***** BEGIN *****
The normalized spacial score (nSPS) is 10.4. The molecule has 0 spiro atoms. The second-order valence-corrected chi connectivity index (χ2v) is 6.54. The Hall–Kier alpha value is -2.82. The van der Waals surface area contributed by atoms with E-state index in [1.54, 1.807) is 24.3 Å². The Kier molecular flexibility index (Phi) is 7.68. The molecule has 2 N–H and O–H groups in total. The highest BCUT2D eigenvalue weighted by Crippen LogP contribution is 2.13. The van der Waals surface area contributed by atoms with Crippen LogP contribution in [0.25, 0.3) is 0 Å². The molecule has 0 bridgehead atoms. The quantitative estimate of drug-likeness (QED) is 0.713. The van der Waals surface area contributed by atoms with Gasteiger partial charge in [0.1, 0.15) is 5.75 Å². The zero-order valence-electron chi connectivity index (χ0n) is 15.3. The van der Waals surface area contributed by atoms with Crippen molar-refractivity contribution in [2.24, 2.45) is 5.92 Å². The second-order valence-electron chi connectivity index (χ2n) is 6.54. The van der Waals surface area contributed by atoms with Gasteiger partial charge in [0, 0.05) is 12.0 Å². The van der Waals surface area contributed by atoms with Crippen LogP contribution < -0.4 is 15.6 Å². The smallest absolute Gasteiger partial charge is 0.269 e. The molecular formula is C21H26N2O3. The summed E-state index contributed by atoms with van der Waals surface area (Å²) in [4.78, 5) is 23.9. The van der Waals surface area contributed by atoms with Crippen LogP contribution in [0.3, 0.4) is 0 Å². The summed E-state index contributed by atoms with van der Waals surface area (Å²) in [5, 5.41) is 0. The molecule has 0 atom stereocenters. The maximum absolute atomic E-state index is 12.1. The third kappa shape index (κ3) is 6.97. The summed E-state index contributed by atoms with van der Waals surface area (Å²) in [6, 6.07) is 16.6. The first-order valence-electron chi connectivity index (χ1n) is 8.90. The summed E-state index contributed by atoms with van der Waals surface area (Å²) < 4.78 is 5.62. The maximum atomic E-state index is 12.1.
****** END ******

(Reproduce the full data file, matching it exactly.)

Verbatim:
The normalized spacial score (nSPS) is 10.4. The molecule has 0 spiro atoms. The second-order valence-corrected chi connectivity index (χ2v) is 6.54. The Hall–Kier alpha value is -2.82. The van der Waals surface area contributed by atoms with E-state index in [1.54, 1.807) is 24.3 Å². The Kier molecular flexibility index (Phi) is 7.68. The molecule has 2 N–H and O–H groups in total. The highest BCUT2D eigenvalue weighted by Crippen LogP contribution is 2.13. The van der Waals surface area contributed by atoms with Crippen LogP contribution in [0.25, 0.3) is 0 Å². The molecule has 0 bridgehead atoms. The quantitative estimate of drug-likeness (QED) is 0.713. The van der Waals surface area contributed by atoms with Gasteiger partial charge in [0.1, 0.15) is 5.75 Å². The zero-order valence-electron chi connectivity index (χ0n) is 15.3. The van der Waals surface area contributed by atoms with Crippen molar-refractivity contribution in [2.24, 2.45) is 5.92 Å². The second-order valence-electron chi connectivity index (χ2n) is 6.54. The van der Waals surface area contributed by atoms with Gasteiger partial charge in [0, 0.05) is 12.0 Å². The van der Waals surface area contributed by atoms with Crippen LogP contribution < -0.4 is 15.6 Å². The smallest absolute Gasteiger partial charge is 0.269 e. The molecular formula is C21H26N2O3. The summed E-state index contributed by atoms with van der Waals surface area (Å²) in [4.78, 5) is 23.9. The van der Waals surface area contributed by atoms with Crippen LogP contribution in [0.3, 0.4) is 0 Å². The summed E-state index contributed by atoms with van der Waals surface area (Å²) in [5, 5.41) is 0. The molecule has 0 atom stereocenters. The maximum absolute atomic E-state index is 12.1. The third kappa shape index (κ3) is 6.97. The summed E-state index contributed by atoms with van der Waals surface area (Å²) in [6, 6.07) is 16.6. The first-order valence-electron chi connectivity index (χ1n) is 8.90. The summed E-state index contributed by atoms with van der Waals surface area (Å²) < 4.78 is 5.62. The maximum atomic E-state index is 12.1.